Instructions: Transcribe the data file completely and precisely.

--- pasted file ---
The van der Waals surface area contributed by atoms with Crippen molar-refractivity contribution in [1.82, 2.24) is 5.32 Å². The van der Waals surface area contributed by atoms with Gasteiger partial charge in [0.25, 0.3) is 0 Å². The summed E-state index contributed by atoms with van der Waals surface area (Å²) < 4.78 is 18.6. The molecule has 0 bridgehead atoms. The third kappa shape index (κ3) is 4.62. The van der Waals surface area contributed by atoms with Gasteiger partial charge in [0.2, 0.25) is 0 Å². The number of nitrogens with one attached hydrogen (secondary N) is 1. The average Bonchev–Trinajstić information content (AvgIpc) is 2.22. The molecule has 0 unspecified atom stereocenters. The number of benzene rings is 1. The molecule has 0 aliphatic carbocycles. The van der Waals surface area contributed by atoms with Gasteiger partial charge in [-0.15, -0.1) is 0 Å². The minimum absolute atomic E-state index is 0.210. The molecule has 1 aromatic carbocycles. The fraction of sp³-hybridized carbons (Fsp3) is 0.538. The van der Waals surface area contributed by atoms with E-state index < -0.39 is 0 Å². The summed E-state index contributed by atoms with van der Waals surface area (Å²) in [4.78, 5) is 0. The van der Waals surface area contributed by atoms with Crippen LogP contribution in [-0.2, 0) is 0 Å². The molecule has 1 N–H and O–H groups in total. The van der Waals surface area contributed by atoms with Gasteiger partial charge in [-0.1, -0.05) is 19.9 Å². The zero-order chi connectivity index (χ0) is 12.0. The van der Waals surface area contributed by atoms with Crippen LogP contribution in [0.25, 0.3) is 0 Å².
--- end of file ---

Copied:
The van der Waals surface area contributed by atoms with Crippen molar-refractivity contribution in [1.82, 2.24) is 5.32 Å². The van der Waals surface area contributed by atoms with Gasteiger partial charge in [0.25, 0.3) is 0 Å². The summed E-state index contributed by atoms with van der Waals surface area (Å²) < 4.78 is 18.6. The molecule has 0 bridgehead atoms. The third kappa shape index (κ3) is 4.62. The van der Waals surface area contributed by atoms with Gasteiger partial charge in [0.2, 0.25) is 0 Å². The number of nitrogens with one attached hydrogen (secondary N) is 1. The average Bonchev–Trinajstić information content (AvgIpc) is 2.22. The molecule has 0 unspecified atom stereocenters. The number of benzene rings is 1. The molecule has 0 aliphatic carbocycles. The van der Waals surface area contributed by atoms with Gasteiger partial charge in [-0.15, -0.1) is 0 Å². The minimum absolute atomic E-state index is 0.210. The molecule has 1 aromatic carbocycles. The fraction of sp³-hybridized carbons (Fsp3) is 0.538. The van der Waals surface area contributed by atoms with E-state index < -0.39 is 0 Å². The summed E-state index contributed by atoms with van der Waals surface area (Å²) in [4.78, 5) is 0. The van der Waals surface area contributed by atoms with Crippen LogP contribution in [-0.2, 0) is 0 Å². The molecule has 1 N–H and O–H groups in total. The van der Waals surface area contributed by atoms with Gasteiger partial charge in [-0.1, -0.05) is 19.9 Å². The zero-order chi connectivity index (χ0) is 12.0. The van der Waals surface area contributed by atoms with Crippen LogP contribution in [0.25, 0.3) is 0 Å².